The National Hemophilia Foundation (NHF) and Hemophilia Federation of America (HFA) asked Bayer to clarify the risks to the hemophilia community, and the potential effects, of the recent voluntary recall of two defective lots of Kogenate FS anti-hemophilic factor.
In a letter sent to Paul Bedard, vice president and general manager of hematology and neurology at Bayer, the two U.S. nonprofit organizations expressed their emerging concerns, and questioned the company as to the most recent updates on the recall.
“We appreciate the opportunity to work with the hemophilia community leadership to improve how we address these matters and to ensure timely and transparent communication,” Bedard said in a response letter. “As new information becomes available, we are committed to providing updates on the recall and related topics.”
In the past month, Bayer announced that a total of 986 distributed vials of Kogenate FS — now identified as lots #27118RK and #27119CG — had been incorrectly labeled, and instead contained its Jivi product.
Both Kogenate (BAY14-2222) and Jivi (BAY 94-9027) are factor VIII replacement therapies that have been approved for the prophylactic — or preventive — and on-demand treatment of people with hemophilia A.
Both medications work by providing the clotting factor VIII that patients with hemophilia A are missing, and need in order to avoid spontaneous bleeding episodes. However, the formulation of the two medicines is not exactly the same. In addition, Kogenate is approved for the treatment of adults and children, while Jivi is approved for previously treated adults and adolescents, ages 12 and older, with hemophilia A.
Given this particularly important difference, NHF and HFA expressed their concerns on whether the mislabeled Kogenate had been distributed to anyone younger than 12. Bayer said, in the letter, that it had “no information that any patient under the age of 12 received the recalled product.”
“Currently we are working with our distribution partners to capture information on patients who received product from the recalled lots,” Bedard said.
In its attempts to ensure that all defective vials are collected, Bayer notified each of its 54 distribution partners, providing them with instructions on what to do with the affected product. Specifically, they were asked to immediately quarantine their affected inventory, and notify their patients and customers of the recall. Bayer issued guidelines to its distributors for providing new product to all those who received the recalled medication, and for working with Inmar, the recall vendor coordinating returns, to get back all of the incorrect product to Bayer.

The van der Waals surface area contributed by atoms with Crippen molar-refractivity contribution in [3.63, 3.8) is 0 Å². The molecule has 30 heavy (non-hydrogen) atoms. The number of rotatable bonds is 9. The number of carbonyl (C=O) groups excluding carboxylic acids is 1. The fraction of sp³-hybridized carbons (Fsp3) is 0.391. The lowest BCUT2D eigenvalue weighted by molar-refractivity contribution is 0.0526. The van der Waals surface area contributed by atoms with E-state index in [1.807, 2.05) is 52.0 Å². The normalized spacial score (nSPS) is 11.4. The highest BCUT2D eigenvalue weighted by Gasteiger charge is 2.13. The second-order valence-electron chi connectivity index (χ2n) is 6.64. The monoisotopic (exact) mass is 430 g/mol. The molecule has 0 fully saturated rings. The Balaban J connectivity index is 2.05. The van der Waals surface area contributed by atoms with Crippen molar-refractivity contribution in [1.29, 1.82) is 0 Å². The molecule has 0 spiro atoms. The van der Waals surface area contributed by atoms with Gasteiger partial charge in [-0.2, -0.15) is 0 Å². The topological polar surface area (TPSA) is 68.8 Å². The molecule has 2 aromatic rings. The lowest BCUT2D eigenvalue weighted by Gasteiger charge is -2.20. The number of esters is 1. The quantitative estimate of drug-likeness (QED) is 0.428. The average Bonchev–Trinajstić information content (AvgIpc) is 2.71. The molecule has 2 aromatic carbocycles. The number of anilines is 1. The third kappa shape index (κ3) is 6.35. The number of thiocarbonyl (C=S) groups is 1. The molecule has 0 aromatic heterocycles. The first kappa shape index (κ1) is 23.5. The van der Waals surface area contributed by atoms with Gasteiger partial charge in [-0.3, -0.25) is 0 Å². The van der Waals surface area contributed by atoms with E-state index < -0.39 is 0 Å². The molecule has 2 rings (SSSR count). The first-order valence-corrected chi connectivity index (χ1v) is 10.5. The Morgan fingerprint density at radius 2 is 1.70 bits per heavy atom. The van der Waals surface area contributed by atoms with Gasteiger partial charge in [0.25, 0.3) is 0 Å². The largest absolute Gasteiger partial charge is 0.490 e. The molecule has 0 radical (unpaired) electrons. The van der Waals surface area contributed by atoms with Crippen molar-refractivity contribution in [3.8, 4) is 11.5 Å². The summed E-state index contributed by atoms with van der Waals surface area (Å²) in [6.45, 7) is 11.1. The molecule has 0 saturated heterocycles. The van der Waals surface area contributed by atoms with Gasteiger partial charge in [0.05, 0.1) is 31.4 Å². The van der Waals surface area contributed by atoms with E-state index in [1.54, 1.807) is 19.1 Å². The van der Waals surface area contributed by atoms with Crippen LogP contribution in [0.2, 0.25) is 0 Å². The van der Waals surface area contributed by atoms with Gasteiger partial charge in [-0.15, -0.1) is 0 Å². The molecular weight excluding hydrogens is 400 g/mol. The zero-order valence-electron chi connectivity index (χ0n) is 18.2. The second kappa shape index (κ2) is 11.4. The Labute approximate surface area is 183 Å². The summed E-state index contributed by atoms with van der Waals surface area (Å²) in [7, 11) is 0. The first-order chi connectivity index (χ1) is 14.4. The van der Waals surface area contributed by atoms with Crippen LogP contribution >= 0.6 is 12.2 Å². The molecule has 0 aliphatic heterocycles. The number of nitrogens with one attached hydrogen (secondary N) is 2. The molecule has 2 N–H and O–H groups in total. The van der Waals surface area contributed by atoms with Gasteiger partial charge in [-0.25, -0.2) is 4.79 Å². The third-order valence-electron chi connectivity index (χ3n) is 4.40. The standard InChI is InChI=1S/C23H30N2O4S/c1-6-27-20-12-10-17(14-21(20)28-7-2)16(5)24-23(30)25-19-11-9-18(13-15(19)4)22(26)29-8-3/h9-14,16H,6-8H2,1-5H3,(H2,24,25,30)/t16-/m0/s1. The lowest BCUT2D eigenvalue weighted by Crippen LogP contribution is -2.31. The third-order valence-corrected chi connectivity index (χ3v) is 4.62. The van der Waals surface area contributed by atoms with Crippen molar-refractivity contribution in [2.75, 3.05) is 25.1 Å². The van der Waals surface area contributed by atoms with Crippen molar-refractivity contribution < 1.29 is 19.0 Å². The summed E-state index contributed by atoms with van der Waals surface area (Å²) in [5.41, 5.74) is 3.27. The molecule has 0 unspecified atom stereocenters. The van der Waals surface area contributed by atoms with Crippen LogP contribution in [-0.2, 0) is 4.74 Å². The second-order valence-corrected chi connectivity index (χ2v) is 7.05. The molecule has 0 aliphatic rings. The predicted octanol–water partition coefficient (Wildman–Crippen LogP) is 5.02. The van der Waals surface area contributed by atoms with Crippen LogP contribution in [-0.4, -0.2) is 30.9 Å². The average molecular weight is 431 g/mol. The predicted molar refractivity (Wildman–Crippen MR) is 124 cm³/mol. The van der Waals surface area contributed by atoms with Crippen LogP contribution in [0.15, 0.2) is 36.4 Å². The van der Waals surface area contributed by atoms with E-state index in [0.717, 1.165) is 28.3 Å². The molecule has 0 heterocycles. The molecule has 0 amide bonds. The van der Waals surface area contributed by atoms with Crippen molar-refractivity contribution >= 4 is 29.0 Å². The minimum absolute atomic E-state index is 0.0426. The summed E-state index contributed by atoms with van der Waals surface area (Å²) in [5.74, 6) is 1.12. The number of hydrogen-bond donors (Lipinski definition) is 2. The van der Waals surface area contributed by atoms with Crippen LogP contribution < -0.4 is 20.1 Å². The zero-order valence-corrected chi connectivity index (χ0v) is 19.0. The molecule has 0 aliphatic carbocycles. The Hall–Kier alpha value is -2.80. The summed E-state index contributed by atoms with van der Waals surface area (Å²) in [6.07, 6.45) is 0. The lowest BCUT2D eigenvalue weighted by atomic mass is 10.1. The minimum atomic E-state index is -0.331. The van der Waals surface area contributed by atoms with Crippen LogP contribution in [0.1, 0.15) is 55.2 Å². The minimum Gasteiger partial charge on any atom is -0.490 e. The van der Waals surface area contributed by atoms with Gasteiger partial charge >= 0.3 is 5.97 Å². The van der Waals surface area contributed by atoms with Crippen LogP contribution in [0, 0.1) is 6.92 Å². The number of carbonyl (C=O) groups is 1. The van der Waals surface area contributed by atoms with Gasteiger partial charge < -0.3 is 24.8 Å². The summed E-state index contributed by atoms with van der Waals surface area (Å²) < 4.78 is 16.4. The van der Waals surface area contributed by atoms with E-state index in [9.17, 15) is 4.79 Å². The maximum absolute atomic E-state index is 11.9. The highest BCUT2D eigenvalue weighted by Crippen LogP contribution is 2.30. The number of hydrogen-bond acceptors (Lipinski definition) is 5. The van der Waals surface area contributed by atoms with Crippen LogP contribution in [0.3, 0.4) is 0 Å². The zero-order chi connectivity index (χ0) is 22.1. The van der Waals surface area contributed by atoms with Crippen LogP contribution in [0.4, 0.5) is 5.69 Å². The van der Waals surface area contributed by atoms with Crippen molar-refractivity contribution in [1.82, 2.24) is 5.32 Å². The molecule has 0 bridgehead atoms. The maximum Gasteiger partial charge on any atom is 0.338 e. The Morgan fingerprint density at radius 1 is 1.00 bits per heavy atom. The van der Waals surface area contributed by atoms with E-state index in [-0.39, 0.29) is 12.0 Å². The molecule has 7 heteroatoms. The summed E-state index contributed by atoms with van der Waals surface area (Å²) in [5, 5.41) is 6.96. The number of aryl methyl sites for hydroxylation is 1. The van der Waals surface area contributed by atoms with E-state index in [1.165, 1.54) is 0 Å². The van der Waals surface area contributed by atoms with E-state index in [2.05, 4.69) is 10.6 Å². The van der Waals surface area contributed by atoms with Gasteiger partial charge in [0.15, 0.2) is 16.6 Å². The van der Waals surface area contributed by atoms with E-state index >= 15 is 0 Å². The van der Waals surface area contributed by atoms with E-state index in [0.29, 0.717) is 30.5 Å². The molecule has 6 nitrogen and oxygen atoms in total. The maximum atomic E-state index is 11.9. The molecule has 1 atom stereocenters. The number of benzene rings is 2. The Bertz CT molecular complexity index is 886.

In addition to this effort, and to ensure that all recalled vials are effectively collected, Bayer also reached out to the hemophilia community. The company has asked affected those affected to contact their physicians or Bayer Medical Communications at 1-888- 84BAYER (888-842-2937).
As a precaution, and to make sure that patients do not have any health problems associated with the Kogenate FS mislabel, Bayer also contacted more than 2,800 healthcare providers. The company’s outreach was designed “to notify them of the recall, necessary next steps, and potential medical implications.” Bayer also contacted 400 health care professionals and a number of patient organizations and advocates.
To date, no safety issue due to the affected lots has been reported to Bayer. Still, the company is conducting a thorough review of all adverse events described in new reports. All collected information will be reported to the U.S. Food and Drug Administration, according to regulatory requirements.
“Bayer will continue to monitor and assess all incoming adverse event reports associated with this recall,” Bedard said.
NHF and HFA also noted that, while the last manufactured date of the defective lots was July 15, the recall only happened four days later, on July 19. Despite this delay, Bedard ensured that the company followed all the necessary policy and regulation protocols approved by the FDA for such situations.
However, to expedite the process and reduce potential risks in a future situation, Bayer is going to incorporate Patient Notification System instructions into the company’s procedures. Bayer said this would shorten the time need for all communications.
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